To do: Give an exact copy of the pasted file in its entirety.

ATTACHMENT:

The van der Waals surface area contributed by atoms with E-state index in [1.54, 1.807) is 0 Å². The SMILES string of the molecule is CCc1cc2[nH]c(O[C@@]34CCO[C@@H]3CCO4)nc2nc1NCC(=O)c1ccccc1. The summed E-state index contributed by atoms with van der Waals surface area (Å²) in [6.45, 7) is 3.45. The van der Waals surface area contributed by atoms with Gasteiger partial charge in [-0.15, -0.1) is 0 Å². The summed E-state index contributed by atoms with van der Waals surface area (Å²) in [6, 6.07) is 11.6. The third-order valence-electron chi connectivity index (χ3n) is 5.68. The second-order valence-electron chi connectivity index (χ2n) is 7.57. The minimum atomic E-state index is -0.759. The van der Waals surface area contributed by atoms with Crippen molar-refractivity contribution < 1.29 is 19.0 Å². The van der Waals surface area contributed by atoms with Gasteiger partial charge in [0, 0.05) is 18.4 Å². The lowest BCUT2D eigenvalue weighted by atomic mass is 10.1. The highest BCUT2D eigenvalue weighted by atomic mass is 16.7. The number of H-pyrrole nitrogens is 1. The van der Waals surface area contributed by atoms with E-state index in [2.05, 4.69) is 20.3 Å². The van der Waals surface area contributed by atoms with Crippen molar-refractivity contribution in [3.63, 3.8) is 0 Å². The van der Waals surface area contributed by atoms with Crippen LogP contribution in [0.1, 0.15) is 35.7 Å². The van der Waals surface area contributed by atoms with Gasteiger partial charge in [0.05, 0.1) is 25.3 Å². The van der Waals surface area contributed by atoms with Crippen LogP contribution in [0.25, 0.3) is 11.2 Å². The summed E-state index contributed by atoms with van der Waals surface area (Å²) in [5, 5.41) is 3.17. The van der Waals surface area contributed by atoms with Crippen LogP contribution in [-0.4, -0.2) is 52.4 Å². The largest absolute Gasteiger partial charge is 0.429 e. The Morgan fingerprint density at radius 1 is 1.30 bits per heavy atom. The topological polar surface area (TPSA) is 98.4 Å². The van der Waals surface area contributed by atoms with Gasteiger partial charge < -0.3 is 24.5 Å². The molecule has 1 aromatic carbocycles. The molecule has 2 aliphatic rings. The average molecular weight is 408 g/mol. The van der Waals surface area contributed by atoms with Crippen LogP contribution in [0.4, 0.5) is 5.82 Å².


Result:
The van der Waals surface area contributed by atoms with E-state index in [1.54, 1.807) is 0 Å². The SMILES string of the molecule is CCc1cc2[nH]c(O[C@@]34CCO[C@@H]3CCO4)nc2nc1NCC(=O)c1ccccc1. The summed E-state index contributed by atoms with van der Waals surface area (Å²) in [6.45, 7) is 3.45. The van der Waals surface area contributed by atoms with Gasteiger partial charge in [-0.15, -0.1) is 0 Å². The summed E-state index contributed by atoms with van der Waals surface area (Å²) in [6, 6.07) is 11.6. The third-order valence-electron chi connectivity index (χ3n) is 5.68. The second-order valence-electron chi connectivity index (χ2n) is 7.57. The minimum atomic E-state index is -0.759. The van der Waals surface area contributed by atoms with Crippen molar-refractivity contribution < 1.29 is 19.0 Å². The van der Waals surface area contributed by atoms with Gasteiger partial charge in [0, 0.05) is 18.4 Å². The lowest BCUT2D eigenvalue weighted by atomic mass is 10.1. The highest BCUT2D eigenvalue weighted by atomic mass is 16.7. The number of H-pyrrole nitrogens is 1. The van der Waals surface area contributed by atoms with E-state index in [2.05, 4.69) is 20.3 Å². The van der Waals surface area contributed by atoms with Crippen molar-refractivity contribution in [3.63, 3.8) is 0 Å². The van der Waals surface area contributed by atoms with Crippen LogP contribution in [0.1, 0.15) is 35.7 Å². The van der Waals surface area contributed by atoms with Gasteiger partial charge in [0.05, 0.1) is 25.3 Å². The van der Waals surface area contributed by atoms with Crippen LogP contribution in [0.25, 0.3) is 11.2 Å². The summed E-state index contributed by atoms with van der Waals surface area (Å²) in [5, 5.41) is 3.17. The van der Waals surface area contributed by atoms with Crippen LogP contribution in [-0.4, -0.2) is 52.4 Å². The largest absolute Gasteiger partial charge is 0.429 e. The Morgan fingerprint density at radius 1 is 1.30 bits per heavy atom. The topological polar surface area (TPSA) is 98.4 Å². The van der Waals surface area contributed by atoms with Gasteiger partial charge < -0.3 is 24.5 Å². The molecule has 1 aromatic carbocycles. The molecule has 2 aliphatic rings. The average molecular weight is 408 g/mol. The van der Waals surface area contributed by atoms with Crippen LogP contribution in [0.4, 0.5) is 5.82 Å².